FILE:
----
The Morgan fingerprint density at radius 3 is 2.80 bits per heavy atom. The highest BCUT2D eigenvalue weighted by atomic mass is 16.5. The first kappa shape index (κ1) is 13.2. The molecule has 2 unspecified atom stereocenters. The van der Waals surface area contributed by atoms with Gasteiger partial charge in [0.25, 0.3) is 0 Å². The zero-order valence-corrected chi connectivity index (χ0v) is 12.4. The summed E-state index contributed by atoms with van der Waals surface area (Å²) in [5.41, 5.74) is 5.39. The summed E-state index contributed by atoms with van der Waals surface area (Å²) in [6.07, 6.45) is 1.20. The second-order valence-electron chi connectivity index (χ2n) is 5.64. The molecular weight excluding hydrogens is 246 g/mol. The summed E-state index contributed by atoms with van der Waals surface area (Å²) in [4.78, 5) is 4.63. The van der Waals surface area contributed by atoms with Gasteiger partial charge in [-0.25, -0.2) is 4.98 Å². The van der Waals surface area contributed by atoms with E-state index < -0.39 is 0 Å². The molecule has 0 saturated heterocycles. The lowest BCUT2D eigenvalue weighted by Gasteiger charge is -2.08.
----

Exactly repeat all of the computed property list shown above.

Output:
The Morgan fingerprint density at radius 3 is 2.80 bits per heavy atom. The highest BCUT2D eigenvalue weighted by atomic mass is 16.5. The first kappa shape index (κ1) is 13.2. The molecule has 2 unspecified atom stereocenters. The van der Waals surface area contributed by atoms with Gasteiger partial charge in [0.25, 0.3) is 0 Å². The zero-order valence-corrected chi connectivity index (χ0v) is 12.4. The summed E-state index contributed by atoms with van der Waals surface area (Å²) in [5.41, 5.74) is 5.39. The summed E-state index contributed by atoms with van der Waals surface area (Å²) in [6.07, 6.45) is 1.20. The second-order valence-electron chi connectivity index (χ2n) is 5.64. The molecular weight excluding hydrogens is 246 g/mol. The summed E-state index contributed by atoms with van der Waals surface area (Å²) in [4.78, 5) is 4.63. The van der Waals surface area contributed by atoms with Gasteiger partial charge in [-0.25, -0.2) is 4.98 Å². The van der Waals surface area contributed by atoms with E-state index < -0.39 is 0 Å². The molecule has 0 saturated heterocycles. The lowest BCUT2D eigenvalue weighted by Gasteiger charge is -2.08.